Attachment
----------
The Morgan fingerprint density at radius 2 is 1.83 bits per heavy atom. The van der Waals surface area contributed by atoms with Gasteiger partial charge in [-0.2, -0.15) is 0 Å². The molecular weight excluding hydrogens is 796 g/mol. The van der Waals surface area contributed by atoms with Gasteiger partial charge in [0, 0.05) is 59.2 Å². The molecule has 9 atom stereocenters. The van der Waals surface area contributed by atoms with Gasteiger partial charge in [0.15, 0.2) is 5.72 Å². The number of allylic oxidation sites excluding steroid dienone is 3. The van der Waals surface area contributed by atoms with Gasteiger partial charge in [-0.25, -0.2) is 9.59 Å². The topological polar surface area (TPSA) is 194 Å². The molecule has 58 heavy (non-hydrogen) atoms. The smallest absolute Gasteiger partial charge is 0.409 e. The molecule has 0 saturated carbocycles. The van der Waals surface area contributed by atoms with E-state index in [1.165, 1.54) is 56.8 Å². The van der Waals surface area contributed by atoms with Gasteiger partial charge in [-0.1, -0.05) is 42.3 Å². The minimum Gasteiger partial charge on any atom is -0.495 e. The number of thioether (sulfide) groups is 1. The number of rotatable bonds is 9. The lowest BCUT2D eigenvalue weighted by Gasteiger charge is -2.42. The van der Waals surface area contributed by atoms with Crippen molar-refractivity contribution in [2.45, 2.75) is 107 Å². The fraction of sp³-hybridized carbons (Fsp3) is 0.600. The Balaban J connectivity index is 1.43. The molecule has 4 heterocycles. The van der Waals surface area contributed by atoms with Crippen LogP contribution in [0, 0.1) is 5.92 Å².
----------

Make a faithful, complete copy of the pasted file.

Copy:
The Morgan fingerprint density at radius 2 is 1.83 bits per heavy atom. The van der Waals surface area contributed by atoms with Gasteiger partial charge in [-0.2, -0.15) is 0 Å². The molecular weight excluding hydrogens is 796 g/mol. The van der Waals surface area contributed by atoms with Gasteiger partial charge in [0, 0.05) is 59.2 Å². The molecule has 9 atom stereocenters. The van der Waals surface area contributed by atoms with Gasteiger partial charge in [0.15, 0.2) is 5.72 Å². The number of allylic oxidation sites excluding steroid dienone is 3. The van der Waals surface area contributed by atoms with Gasteiger partial charge in [-0.25, -0.2) is 9.59 Å². The topological polar surface area (TPSA) is 194 Å². The molecule has 58 heavy (non-hydrogen) atoms. The smallest absolute Gasteiger partial charge is 0.409 e. The molecule has 0 saturated carbocycles. The van der Waals surface area contributed by atoms with E-state index in [1.165, 1.54) is 56.8 Å². The van der Waals surface area contributed by atoms with Gasteiger partial charge in [-0.1, -0.05) is 42.3 Å². The minimum Gasteiger partial charge on any atom is -0.495 e. The number of thioether (sulfide) groups is 1. The number of rotatable bonds is 9. The lowest BCUT2D eigenvalue weighted by Gasteiger charge is -2.42. The van der Waals surface area contributed by atoms with Crippen molar-refractivity contribution in [2.45, 2.75) is 107 Å². The fraction of sp³-hybridized carbons (Fsp3) is 0.600. The Balaban J connectivity index is 1.43. The molecule has 4 heterocycles. The van der Waals surface area contributed by atoms with Crippen LogP contribution in [0, 0.1) is 5.92 Å².